With one announcement on Friday, Ohio State’s outlook on the 2022-23 season became a whole lot bleaker. Then, one day later, the Buckeyes got good news.
While Malaki Branham could still rejoin the program after entering his name in the NBA draft, his status as a widely projected first-round selection makes it all the more likely the freshman guard will end his collegiate career after just one season in Columbus, leaving a large void in the roster as far as star power goes. But Wright State transfer guard Tanner Holden’s commitment to the Buckeyes on Saturday should not be overlooked as an important domino to fall as Chris Holtmann rebuilds his roster this offseason.
Make no mistake, those two things do not necessarily offset. Branham could be a lottery pick at 19 years old, winning Big Ten Freshman of the Year and earning third-team all-conference honors in his first year of college basketball. Holden has been a star in the Horizon League for the last two seasons, averaging 20.1 points per game as a junior, but no one is mistaking the competition he has faced on a nightly basis for the challenges he’ll go up against in the Big Ten.
Still, Holden’s ability to score the ball – not to mention his career 53 percent shooting mark from the floor – could go a long way in mitigating the loss of Branham in the Buckeye backcourt, even though the Wheelersburg, Ohio, native is far from a proven commodity at the high-major level.
Unfortunately for the Buckeyes, Branham’s announcement came just a week after E.J. Liddell’s own draft declaration, which now means Ohio State will lose the two players that carried the scarlet and gray through much of this past season. But while Liddell’s departure was determined even before the season, Branham’s only became possible over the past couple months, as the first-year wing had a major breakthrough to start the new year and stabilized down the stretch to become a 20-point-per-game scorer in the final 10 games.
The addition of Holden won’t solve all, and the Buckeye coaching staff will still need to do more work in the transfer portal to help replace what it stands to lose in Liddell and Branham. As first steps go, though, Holtmann and company have done well to lock down an in-state transfer prospect who certainly looks the part.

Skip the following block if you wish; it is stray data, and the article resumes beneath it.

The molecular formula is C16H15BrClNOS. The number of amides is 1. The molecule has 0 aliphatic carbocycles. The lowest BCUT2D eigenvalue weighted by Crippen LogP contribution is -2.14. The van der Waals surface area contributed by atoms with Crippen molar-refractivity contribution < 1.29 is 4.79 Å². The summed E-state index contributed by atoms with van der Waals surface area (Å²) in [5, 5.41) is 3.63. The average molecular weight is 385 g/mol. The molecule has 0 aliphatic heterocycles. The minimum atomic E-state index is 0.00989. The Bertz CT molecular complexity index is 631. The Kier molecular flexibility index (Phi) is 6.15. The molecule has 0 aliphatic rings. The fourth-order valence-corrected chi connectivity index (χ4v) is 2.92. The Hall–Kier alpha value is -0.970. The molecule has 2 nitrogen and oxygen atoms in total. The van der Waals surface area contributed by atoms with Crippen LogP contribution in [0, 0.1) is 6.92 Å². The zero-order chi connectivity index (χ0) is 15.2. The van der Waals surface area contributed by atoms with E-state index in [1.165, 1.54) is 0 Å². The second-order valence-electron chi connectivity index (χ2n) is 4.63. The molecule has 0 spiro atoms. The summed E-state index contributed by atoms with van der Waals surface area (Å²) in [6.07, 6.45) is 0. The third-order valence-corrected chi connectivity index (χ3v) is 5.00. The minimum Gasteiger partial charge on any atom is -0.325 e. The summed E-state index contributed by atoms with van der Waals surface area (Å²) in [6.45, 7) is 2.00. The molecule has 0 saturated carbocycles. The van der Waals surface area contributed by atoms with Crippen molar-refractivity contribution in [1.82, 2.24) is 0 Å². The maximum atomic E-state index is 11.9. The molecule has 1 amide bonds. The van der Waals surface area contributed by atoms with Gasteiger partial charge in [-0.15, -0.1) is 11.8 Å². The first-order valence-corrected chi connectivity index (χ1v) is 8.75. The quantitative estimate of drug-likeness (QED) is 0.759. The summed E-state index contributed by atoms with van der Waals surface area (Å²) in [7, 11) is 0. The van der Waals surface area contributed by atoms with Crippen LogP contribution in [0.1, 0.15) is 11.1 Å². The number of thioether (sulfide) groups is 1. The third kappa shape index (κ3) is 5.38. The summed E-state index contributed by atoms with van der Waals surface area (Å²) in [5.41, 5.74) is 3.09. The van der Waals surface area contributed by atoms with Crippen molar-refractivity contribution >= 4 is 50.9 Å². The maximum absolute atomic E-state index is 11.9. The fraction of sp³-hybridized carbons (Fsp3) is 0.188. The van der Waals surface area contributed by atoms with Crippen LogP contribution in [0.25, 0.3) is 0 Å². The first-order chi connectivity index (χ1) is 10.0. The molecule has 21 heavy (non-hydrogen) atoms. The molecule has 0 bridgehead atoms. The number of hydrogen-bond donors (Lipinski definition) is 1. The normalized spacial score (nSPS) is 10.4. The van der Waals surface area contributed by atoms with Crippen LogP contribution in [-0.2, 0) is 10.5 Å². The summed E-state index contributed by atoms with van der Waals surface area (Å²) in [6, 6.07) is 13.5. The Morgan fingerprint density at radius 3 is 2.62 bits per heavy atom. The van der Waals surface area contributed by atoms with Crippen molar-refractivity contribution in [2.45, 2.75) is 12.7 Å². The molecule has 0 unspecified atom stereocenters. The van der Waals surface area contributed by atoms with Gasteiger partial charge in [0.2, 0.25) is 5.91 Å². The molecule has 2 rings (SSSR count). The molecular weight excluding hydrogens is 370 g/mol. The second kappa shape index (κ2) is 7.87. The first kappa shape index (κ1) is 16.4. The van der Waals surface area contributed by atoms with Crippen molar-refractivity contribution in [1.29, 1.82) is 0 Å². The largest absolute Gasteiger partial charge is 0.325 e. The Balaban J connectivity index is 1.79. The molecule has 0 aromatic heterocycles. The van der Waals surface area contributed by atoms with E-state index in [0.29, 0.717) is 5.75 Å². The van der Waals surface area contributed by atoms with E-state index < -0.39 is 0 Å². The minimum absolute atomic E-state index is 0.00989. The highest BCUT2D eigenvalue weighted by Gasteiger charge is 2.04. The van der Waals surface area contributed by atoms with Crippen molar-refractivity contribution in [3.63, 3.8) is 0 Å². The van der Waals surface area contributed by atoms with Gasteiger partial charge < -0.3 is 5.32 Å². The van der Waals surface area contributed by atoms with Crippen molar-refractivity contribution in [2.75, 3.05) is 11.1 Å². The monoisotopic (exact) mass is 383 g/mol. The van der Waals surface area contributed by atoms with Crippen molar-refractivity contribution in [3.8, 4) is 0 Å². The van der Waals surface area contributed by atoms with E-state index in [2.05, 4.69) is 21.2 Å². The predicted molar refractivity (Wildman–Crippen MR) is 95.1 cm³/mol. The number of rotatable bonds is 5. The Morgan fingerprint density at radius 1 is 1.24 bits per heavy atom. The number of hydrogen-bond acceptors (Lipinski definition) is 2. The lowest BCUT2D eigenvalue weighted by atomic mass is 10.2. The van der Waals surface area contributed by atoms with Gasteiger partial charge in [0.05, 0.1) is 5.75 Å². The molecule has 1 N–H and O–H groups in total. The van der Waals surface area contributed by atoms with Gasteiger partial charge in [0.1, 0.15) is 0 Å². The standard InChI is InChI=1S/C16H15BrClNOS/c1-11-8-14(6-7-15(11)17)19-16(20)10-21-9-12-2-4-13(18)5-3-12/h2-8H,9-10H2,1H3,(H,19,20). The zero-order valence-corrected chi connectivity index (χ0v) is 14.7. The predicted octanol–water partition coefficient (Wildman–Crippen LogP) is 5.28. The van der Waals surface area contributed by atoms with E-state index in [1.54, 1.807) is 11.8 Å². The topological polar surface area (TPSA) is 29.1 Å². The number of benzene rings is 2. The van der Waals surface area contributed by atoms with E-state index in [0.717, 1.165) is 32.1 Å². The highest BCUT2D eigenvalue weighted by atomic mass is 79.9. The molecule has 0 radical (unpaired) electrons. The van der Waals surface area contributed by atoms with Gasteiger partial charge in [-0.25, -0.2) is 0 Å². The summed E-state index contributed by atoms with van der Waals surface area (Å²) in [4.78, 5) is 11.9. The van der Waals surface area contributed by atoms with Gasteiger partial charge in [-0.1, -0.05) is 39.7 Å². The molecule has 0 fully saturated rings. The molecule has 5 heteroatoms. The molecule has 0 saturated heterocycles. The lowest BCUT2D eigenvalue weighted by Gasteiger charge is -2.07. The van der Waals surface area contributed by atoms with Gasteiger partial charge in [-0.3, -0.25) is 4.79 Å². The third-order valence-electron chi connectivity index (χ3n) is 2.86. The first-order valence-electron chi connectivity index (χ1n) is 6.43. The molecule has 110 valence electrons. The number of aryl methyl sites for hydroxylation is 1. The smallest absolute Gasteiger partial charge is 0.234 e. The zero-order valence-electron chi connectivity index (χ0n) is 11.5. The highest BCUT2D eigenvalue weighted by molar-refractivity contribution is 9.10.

At 6-foot-6 and 185 pounds, Holden’s size on the wing should allow him to sidestep the pitfalls that prevented one recent mid-major shooting guard transfer from having the type of impact many expected he would upon arriving in Columbus for this past season.
Cedric Russell was a prolific scorer in the Sun Belt, scoring 17.2 points per game in his final season with Louisiana, and with the departure of Duane Washington to the NBA, Russell figured to bring instant offense to the Buckeye backcourt. Russell did that at times, and was crucial to several big wins for Ohio State, but ultimately contributed an average of just 4.2 points in 12.9 minutes per game for the Buckeyes in his final season of college basketball.
At 6-foot-2 and 190 pounds, Russell didn’t possess the kind of height or length that will aid Holden’s transition to a similar step up in competition. Beyond his 20-point scoring average, Holden also pulled down 7.1 rebounds with 1.4 steals per game last season, stats that show he may be able to stay on the floor defensively even when he isn’t scoring the ball. Holden was also second in the country in free-throw makes and attempts this past year, and in his one matchup with a Big Ten opponent, he scored 17 points on 5-of-10 shooting in a lopsided loss to Purdue.
As far as whether or not he will enter the program as an instant starter, there are still too many moving parts with the Buckeyes roster to tell.
Branham will presumably be gone, but the jury is still out on Justice Sueing – who has played everything from the one to the four spot for the Buckeyes – after missing all but the first two games of the season due to an abdominal injury. Justin Ahrens is another 6-foot-6 wing that may or may not be back for the Buckeyes after an underwhelming senior season, as the Ohio State captain will have to decide if he wants to use his additional year of college eligibility in Columbus.
Meechie Johnson and Eugene Brown both started games for the Buckeyes in the 2021-22 season and will each be looking for increased roles as they enter their third years in scarlet and gray.
Ohio State’s incoming freshman class, ranked No. 5 in the country, includes multiple wings as well. While the likeliest member of the five-man class to start right away is the nation’s No. 8 point guard, Bruce Thornton, the Buckeyes will also bring in a pair of four-star wings in Roddy Gayle (No. 59 overall) and Brice Sensabaugh (No. 61).
Holden would presumably stave off either of those two for immediate playing time at the start of next season, but as seen with Branham’s meteoric rise this past year, the possibility of a breakout freshman campaign cannot be discounted.
For those expecting Holden to routinely replicate nights like his 37-point effort against Bryant in Wright State’s first-ever NCAA Tournament win once he gets to Ohio State, expectations ought to be tempered considerably. But with Liddell gone, Branham with a foot out the door and Sueing’s return no guarantee, one can’t help but wonder who the first option on offense will be for the Buckeyes next season.
The loss of Branham, an unforeseen before the season, certainly handicaps Ohio State’s chances at immediately improving upon the up-and-down campaign it turned in this past season. But Holden’s presence will help nonetheless, particularly if paired with another high-caliber transfer or two, depending on how the rest of Ohio State’s roster shakes out in the coming weeks.